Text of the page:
Lifestyle & Belief

Olympic tax awaits American medal winners at home


Missy Franklin of the United States celebrates with her gold medal during the medal ceremony for the Women's 100m Backstroke on Day 3 of the London 2012 Olympic Games at the Aquatics Centre on July 30, 2012 in London, England.


Adam Pretty

The IRS has a solution for American athletes who want to give back after winning a medal at the 2012 London Olympics.

Sure, visit schools to motivate young people and generally pump up the nation on the press circuit; just don’t forget to pay your taxes.

Win a gold medal? That’s $236 for the medal itself and $8,750 for your prize money.

According to Americans for Tax Reform (ATR), US athletes who win gold, silver or bronze in London won’t escape the IRS.

The US Olympic Committee rewards athletes with $25,000 for first, $15,000 for second and $10,000 for third place.

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Because the IRS taxes “worldwide income earned overseas,” the ATR says champion athletes must pay almost $9,000 to the government.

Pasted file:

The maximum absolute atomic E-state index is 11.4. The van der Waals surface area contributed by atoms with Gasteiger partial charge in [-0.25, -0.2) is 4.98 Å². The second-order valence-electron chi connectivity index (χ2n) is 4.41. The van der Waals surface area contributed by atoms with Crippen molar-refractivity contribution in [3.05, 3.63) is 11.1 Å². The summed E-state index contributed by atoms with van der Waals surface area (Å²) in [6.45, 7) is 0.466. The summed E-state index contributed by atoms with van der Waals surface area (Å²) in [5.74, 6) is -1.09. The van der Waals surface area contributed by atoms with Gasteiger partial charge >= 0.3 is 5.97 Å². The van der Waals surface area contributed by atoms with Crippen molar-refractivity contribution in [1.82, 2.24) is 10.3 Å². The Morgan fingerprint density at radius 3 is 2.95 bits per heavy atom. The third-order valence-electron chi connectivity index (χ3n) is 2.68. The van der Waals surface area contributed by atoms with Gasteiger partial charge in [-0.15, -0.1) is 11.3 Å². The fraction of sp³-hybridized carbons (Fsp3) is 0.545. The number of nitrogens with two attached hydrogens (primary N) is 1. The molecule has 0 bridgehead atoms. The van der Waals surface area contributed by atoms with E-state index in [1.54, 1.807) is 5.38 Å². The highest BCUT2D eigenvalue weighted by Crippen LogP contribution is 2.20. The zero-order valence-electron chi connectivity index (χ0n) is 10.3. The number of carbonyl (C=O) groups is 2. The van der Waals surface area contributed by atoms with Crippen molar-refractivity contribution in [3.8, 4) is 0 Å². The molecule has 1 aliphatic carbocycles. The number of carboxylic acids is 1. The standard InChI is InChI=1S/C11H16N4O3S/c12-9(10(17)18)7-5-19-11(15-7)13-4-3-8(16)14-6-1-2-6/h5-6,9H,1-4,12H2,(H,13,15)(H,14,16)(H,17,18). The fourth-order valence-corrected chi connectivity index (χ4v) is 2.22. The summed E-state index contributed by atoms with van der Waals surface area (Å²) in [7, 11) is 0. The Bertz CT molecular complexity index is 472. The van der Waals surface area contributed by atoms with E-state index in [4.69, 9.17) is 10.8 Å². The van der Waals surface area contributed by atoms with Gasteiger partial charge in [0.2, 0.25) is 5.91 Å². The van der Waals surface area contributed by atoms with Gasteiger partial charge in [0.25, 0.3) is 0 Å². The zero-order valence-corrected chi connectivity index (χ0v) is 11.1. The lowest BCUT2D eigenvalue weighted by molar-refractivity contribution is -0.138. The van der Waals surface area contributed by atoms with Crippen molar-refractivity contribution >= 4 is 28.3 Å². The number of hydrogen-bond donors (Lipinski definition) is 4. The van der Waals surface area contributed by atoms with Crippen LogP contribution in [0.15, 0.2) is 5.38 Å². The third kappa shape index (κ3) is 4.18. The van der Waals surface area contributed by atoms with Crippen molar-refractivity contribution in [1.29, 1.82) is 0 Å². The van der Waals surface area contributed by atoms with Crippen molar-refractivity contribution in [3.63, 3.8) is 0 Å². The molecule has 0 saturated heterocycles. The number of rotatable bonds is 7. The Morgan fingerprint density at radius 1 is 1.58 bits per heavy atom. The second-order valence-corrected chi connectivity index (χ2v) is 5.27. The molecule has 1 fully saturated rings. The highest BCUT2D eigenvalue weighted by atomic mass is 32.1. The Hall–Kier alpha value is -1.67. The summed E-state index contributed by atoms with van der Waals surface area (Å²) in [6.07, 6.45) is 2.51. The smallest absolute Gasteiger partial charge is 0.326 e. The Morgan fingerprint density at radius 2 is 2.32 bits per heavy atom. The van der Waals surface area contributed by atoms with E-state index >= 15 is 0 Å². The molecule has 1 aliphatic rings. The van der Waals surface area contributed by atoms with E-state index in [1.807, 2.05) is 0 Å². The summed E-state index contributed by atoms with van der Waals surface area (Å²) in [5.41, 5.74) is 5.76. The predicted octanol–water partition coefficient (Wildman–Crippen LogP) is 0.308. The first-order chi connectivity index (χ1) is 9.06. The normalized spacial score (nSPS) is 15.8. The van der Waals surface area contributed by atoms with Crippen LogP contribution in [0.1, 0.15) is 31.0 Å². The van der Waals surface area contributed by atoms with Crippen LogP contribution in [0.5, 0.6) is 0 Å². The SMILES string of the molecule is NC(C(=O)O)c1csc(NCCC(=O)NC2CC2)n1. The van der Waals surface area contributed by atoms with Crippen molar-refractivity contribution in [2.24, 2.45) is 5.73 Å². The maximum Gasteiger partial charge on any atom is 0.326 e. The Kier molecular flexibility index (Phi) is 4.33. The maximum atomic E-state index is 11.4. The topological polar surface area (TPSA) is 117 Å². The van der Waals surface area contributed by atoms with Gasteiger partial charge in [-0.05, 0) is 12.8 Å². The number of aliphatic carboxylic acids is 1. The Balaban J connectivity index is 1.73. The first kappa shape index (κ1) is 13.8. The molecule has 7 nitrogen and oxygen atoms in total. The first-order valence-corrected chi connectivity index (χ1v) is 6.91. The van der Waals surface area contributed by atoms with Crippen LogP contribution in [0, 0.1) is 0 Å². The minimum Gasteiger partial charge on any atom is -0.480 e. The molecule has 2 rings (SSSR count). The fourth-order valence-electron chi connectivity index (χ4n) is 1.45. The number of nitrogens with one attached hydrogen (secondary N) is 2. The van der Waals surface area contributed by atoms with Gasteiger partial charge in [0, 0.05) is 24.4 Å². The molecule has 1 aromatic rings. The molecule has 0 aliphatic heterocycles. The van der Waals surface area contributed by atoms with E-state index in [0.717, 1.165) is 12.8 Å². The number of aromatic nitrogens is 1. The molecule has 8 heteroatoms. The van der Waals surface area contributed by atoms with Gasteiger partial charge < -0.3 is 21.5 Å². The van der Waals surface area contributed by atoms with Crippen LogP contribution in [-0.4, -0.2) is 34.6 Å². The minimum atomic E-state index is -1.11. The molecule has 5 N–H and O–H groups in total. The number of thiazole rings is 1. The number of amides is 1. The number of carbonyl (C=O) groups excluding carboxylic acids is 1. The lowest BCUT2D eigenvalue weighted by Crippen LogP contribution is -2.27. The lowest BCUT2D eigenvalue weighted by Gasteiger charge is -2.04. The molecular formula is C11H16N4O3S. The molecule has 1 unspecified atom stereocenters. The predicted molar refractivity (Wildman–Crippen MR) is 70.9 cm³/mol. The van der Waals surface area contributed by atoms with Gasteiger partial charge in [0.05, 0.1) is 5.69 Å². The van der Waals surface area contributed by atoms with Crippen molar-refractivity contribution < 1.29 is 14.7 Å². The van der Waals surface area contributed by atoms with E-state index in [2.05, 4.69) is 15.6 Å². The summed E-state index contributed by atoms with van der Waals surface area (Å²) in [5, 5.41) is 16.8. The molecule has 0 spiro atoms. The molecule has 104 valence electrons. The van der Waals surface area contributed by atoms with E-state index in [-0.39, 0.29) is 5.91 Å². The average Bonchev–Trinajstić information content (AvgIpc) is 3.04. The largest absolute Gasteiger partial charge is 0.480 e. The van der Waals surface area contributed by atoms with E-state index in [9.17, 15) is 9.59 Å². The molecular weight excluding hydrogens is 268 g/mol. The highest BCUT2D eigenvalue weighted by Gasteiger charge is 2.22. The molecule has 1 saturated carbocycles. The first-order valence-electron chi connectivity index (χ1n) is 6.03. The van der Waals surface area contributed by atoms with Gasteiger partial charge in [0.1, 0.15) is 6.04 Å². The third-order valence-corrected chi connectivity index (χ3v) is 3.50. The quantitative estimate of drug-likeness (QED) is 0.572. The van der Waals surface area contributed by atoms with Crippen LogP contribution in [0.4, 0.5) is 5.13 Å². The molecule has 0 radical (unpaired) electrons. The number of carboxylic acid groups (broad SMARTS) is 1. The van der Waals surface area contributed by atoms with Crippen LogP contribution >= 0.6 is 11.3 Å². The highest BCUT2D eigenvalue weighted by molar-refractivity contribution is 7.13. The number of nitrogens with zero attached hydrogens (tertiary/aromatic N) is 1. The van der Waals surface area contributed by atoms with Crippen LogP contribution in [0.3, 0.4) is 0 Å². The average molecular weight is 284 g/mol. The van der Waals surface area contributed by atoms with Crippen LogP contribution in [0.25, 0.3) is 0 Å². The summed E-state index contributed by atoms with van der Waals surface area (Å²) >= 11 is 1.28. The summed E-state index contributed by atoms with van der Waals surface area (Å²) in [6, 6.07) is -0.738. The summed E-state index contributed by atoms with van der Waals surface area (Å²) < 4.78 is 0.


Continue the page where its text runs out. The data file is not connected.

That includes that $236 for the actual gold medal on top of the prize money ($135 for silver these days, but only $2 for bronze).

The total for silver medalists is about $5,400 while it is $3,500 for third-place finishers.

The ATR says the US is one of the only countries in the world to charge such a tax.

Sen. Marco Rubio (R-Florida) has a solution of his own.

He announced today that he’s introducing the Olympic Tax Elimination Act.

“Our tax code is a complicated and burdensome mess that too often punishes success, and the tax imposed on Olympic medal winners is a classic example of this madness,” Rubio said in a press release, according to the Miami Herald. “Athletes representing our nation overseas in the Olympics shouldn't have to worry about an extra tax bill waiting for them back home.”

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